This last spring we held our first ever coffee house apologetics outreach event in the city of Vác (pronounced “vats”). It was held in conjunction with Easter, and the topic was the Resurrection of Jesus. I was able to share with a good group of people in attendance about the historical evidence for the Resurrection, and how that can help strengthen our faith.
Last week we held another event, this time talking about how Jesus fulfilled detailed prophecies from the Old Testament written hundreds of years before his birth. I will be sharing some of these messianic prophecies on the OMS Hungary blog and cross-posting them here. It was exciting for me to be able to delve into a new area of apologetics and see how there really is good evidence for the truth claims of Christianity. I think this is especially important in a world in which those claims are increasingly under attack. Continue reading “Coffee House Apologetics, take two”
In my experience of more than 10 years of missions work, it seems like we’re always beginning again. On the one hand, that can be frustrating. I used to think you should begin at the beginning, then keep going until you get to the end. Make a plan, work the plan, see the results. But I have come to realize that missions is a process of trial-and-error, and any process of trial-and-error involves many beginnings. An author has a wastepaper basket full of crumpled-up beginnings. Inventors have countless scrapped designs which they’ve replaced with new ones. Missions works the same way. The key is whether or not you learn something along the way.
Most of us recognize that hopeful question from younger years on plastic swing sets or outside a small school building—while our mother waits for us in the car. Not yet able to judge whether they’re compatible with another human being or not, younger children simply put forth the possibility of friendship, and if accepted, make the decision to stick together.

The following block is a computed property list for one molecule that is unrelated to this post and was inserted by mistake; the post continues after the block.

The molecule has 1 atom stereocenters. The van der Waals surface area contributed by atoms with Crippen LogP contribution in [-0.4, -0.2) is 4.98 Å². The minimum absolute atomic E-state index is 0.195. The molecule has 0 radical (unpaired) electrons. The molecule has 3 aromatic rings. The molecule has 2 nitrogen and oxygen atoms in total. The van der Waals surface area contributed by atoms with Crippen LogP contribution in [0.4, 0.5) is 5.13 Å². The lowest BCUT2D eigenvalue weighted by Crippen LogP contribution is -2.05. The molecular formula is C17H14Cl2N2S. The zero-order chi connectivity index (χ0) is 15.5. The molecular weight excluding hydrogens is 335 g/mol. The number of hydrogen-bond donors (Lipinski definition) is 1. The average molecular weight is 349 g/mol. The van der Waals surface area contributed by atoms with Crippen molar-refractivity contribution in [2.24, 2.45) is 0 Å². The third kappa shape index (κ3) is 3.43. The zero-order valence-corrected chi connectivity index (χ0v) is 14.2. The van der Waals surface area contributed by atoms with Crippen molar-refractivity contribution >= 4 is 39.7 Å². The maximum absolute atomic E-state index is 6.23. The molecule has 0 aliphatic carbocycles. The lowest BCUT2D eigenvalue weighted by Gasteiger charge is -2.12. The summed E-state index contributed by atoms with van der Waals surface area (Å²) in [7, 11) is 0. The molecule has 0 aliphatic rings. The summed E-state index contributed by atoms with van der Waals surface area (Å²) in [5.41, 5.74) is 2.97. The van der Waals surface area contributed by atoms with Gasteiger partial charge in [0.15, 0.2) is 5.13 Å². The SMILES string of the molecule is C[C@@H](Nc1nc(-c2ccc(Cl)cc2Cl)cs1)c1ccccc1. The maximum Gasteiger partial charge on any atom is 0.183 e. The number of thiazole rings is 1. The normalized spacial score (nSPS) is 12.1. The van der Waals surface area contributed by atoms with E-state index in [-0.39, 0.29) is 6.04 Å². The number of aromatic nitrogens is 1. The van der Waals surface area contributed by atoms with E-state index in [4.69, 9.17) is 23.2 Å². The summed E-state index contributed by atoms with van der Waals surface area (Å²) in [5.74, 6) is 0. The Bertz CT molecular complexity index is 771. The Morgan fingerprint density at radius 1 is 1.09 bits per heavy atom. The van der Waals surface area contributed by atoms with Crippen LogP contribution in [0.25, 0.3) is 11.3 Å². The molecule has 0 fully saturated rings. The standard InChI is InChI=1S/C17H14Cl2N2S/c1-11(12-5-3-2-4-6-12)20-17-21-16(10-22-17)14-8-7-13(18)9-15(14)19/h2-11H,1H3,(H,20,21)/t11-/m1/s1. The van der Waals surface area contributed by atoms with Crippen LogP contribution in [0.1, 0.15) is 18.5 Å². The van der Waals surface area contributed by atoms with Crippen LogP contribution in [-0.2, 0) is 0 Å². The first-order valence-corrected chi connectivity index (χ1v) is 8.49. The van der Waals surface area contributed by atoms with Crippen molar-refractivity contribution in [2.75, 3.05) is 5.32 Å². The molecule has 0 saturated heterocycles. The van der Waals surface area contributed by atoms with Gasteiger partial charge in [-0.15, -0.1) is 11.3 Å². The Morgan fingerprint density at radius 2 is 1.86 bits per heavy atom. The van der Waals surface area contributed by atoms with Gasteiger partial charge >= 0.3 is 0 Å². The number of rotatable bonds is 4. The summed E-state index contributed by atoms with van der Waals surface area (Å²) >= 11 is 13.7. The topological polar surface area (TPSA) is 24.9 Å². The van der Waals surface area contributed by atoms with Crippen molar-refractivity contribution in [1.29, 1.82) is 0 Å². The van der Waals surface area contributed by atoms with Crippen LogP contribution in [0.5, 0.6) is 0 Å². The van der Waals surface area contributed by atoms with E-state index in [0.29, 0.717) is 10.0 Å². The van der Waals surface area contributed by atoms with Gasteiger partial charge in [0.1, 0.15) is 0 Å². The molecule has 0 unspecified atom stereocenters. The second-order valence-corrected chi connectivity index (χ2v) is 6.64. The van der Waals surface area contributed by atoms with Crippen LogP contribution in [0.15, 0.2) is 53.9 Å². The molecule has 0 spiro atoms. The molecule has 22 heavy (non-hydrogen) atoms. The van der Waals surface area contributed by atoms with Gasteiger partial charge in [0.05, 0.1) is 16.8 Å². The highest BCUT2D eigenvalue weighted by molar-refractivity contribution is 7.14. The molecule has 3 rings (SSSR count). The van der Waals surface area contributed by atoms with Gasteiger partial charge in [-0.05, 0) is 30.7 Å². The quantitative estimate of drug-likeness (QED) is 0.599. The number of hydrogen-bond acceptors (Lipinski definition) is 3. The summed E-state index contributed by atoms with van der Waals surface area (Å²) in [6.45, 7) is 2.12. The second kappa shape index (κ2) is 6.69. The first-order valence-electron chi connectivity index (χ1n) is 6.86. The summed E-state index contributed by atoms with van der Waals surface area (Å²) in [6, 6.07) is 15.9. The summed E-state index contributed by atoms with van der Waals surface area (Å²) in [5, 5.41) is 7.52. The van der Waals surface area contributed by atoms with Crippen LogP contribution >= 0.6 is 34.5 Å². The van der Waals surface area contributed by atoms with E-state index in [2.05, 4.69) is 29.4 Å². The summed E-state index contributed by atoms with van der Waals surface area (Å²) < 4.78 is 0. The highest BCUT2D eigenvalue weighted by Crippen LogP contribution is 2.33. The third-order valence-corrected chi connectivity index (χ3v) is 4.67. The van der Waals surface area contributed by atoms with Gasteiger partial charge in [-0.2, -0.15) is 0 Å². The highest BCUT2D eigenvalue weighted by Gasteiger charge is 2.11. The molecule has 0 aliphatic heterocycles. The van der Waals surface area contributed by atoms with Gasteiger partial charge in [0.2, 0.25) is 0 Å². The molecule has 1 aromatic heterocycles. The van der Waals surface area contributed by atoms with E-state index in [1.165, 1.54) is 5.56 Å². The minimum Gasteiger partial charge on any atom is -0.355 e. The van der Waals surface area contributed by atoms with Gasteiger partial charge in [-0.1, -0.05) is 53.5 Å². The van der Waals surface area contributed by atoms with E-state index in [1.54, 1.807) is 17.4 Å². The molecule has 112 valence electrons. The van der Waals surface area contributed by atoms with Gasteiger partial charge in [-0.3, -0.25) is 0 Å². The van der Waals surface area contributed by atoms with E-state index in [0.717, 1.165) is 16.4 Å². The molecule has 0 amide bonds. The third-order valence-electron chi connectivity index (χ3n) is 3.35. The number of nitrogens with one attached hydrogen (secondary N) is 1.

Once older, we learn to watch carefully for connections. Do they like the same TV show? Do they have the same fashion sense, or love the candy bar we used to eat as a snack every Saturday? We place each other in boxes—compatible and incompatible, with a few who truly click. That’s friendship.
And that’s why I was surprised when a girl about three years younger than myself asked me that exact question in broken English at the Roma camp this August. We knew absolutely nothing about each other except for our differing mother tongues, but she offered me that pact of friendship anyways. I accepted. From that moment forward, we spent most of our time together, and through her I met other girls who also desired the term, “friend.”
The day I visited the village of Röszke, Hungary, it was relatively quiet. At times the refugees seemed to barely outnumber the T.V. reporters and police. Our OMS team had brought a van load of food, water, and supplies to the makeshift refugee camp. Along with many other volunteers, I helped clean up garbage. Little did I know that in less than 48 hours this place would be the site of riots as angry refugees tried to force their way past a newly erected border gate while the police repelled them with water cannons and tear gas.
We left Röszke on Monday afternoon at about 4pm. Even while we were still on the way back to Budapest we saw the reports that the Hungarian government had closed the border earlier than previously announced. We had a feeling trouble was coming.